Sunday Seven: 7 of my Famous Feminist Heroes

This week I’ve been working on my dissertation, doing hours or reading on being a woman. On what a woman is, about feminism, motherhood and work. My dissertation may be on Plath, but the research goes further than that and it’s got me thinking about some of the famous feminists I look up to. So for this Sunday Seven I want to celebrate some of the most awesome feminists around.

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1. Malala Yousafzai

I don’t think there’s anyone who embodies the spirit of feminism like Malala. Even after the Taliban attempted to murder her, she carried on and made her voice louder than ever on an international stage. Malala stands for something that every feminist, I think, should fight for. Equal education for girls in all areas of the world. Malala’s story reminded us all that just because we have these things in the Western world does not mean we can take them for granted. Equal education should be for every child around the world, regardless of gender.

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2. Jennifer Lawrence

Even though I wasn’t a huge fan of The Hunger Games I caught on early that Jennifer Lawrence was something incredible. Not only does she not pretend to be an always glam, super cool actress, she reminds all of us she is just another woman. The quote above really hits home that alongside acting, Jennifer wants to change the way women are viewed by the media and the pay gap. Her, quite frankly, brave piece about why she gets paid less than her male costars made headlines around the world. I say brave because it could have made her career suffer. It could have meant that the film industry refused to work with her and that her fear of being called ‘difficult’ or ‘spoilt’ had come true. She make a point though and by raising this issue in public, she puts it in the spotlight for the rest of us in ‘normal’ jobs too. It get’s people talking, and that’s exactly what we need to do.

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3. Laura bates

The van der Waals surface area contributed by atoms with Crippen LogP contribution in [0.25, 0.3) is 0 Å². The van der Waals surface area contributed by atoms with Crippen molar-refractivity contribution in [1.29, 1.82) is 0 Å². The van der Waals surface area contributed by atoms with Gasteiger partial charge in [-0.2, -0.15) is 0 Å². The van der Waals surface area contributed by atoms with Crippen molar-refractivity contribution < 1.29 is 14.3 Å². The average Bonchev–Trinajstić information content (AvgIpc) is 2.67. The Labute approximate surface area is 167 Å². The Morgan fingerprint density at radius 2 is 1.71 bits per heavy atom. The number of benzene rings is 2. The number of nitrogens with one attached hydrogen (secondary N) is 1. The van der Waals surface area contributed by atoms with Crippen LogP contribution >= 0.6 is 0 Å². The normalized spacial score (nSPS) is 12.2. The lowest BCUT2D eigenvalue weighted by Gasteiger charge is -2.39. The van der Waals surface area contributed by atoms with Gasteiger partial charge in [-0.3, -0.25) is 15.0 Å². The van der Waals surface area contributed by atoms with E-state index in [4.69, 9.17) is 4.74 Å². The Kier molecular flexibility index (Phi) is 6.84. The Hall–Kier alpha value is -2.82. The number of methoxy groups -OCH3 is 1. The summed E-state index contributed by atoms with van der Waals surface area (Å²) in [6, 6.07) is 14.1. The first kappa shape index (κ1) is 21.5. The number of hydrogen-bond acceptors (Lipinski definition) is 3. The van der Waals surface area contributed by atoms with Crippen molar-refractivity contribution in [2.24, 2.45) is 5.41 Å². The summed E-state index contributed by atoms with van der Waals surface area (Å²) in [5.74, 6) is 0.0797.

While Laura might not be known internationally, she is a force to be reckoned with in the UK. Her Ted Talk and book of the same name ‘Everyday Sexism’ is an incredible piece of work. Personally, I read this and felt both sad and strengthened. I realised that it was ok to get pissed off when someone touched me, made me out to be just a sexual object or made fun of me for my gender. I basically did a U turn on a lot of things because I read her research, her statistics and her stats, I talked about things I’d never thought I could before  and it was all because of Laura. download (1)

4. Emma Watson

Again, a huge reason that I am now such a proud feminist. Emma’s He for She speech spoke to me as someone who didn’t want to use the label feminist and who resisted it at all costs.Emma is one of the amazing women of my generation who is reclaiming the word and what feminism means, as well as talking about real equality between the sexes. 0f6d1ce1e7f99e8b5a2be97b77a0ab8e

5. Sylvia Plath

There are a lot of arguments about whether or not Plath is a feminist. She is to me because she acknowledges the struggle between wanting a family and wanting a career. She believes she can be anything, but she also has self doubt. Her work on the 1950s and 1960s and the attitude towards women is something really incredible, as is the character of Esther in The Bell Jar. Plath is one of my heroes because she isn’t perfect and she doesn’t 100% seem to know what she believes, she changes her mind as as she gets older and I can’t help but resonate with that.

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6. Caitlin Moran

I have to include the woman who had me walking/ hobbling around my house shouting ‘I’m a feminist’, while clutching a copy of her book. Ah Caitlin Moran, what has the world done to deserve you. I’d read how to be a woman when I was about 12 and thought it was weird and terrifying and ended up throwing it in a fit of grossness. Fast forward to the age of 21 and it’s one of my favourite books. It’s funny, honest and makes you think. It’s thanks to Caitlin I am a feminist, I am a proud feminist and that I’m not afraid to say it loudly to anyone. All her other books are amazing too.

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7. J.K Rowling

Think about the women in the Harry Potter series they are almost all strong, independent and good. The fact that one of the main characters in one of the biggest selling series’ of all time was a girl with bushy hair, big teeth and a love for books,  while being friends with two boys and the smartest witch of her age. It gave those of us who didn’t always fit in someone to read about who was like us, it made being the smart girl cool! Women were not weak in the Harry Potter books (unlike some of the movies), they were often the strength and intelligence. For a lot of girls, she changed the way they saw themselves and saw the world, including me.

 

 

I do not own any of these images, they are the products of very talented people I found online. 

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